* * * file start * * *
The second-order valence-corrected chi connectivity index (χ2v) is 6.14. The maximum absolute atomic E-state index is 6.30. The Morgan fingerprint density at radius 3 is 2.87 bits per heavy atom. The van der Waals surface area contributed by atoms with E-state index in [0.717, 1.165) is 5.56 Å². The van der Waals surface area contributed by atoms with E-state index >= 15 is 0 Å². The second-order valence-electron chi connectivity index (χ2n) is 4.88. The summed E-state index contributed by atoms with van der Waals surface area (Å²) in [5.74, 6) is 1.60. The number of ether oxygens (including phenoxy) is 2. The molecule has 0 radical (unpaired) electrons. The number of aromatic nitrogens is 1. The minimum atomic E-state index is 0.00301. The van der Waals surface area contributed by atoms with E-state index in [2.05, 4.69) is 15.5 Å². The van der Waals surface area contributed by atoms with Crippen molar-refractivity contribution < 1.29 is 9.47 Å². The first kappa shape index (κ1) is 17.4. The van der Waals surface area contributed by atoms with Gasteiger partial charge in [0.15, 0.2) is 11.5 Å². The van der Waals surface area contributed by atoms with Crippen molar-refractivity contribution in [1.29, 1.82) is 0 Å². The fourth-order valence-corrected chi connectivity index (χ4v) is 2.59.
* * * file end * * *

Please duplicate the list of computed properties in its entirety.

The second-order valence-corrected chi connectivity index (χ2v) is 6.14. The maximum absolute atomic E-state index is 6.30. The Morgan fingerprint density at radius 3 is 2.87 bits per heavy atom. The van der Waals surface area contributed by atoms with E-state index in [0.717, 1.165) is 5.56 Å². The van der Waals surface area contributed by atoms with E-state index >= 15 is 0 Å². The second-order valence-electron chi connectivity index (χ2n) is 4.88. The summed E-state index contributed by atoms with van der Waals surface area (Å²) in [5.74, 6) is 1.60. The number of ether oxygens (including phenoxy) is 2. The molecule has 0 radical (unpaired) electrons. The number of aromatic nitrogens is 1. The minimum atomic E-state index is 0.00301. The van der Waals surface area contributed by atoms with E-state index in [2.05, 4.69) is 15.5 Å². The van der Waals surface area contributed by atoms with Crippen molar-refractivity contribution < 1.29 is 9.47 Å². The first kappa shape index (κ1) is 17.4. The van der Waals surface area contributed by atoms with Gasteiger partial charge in [0.15, 0.2) is 11.5 Å². The van der Waals surface area contributed by atoms with Crippen molar-refractivity contribution in [1.29, 1.82) is 0 Å². The fourth-order valence-corrected chi connectivity index (χ4v) is 2.59.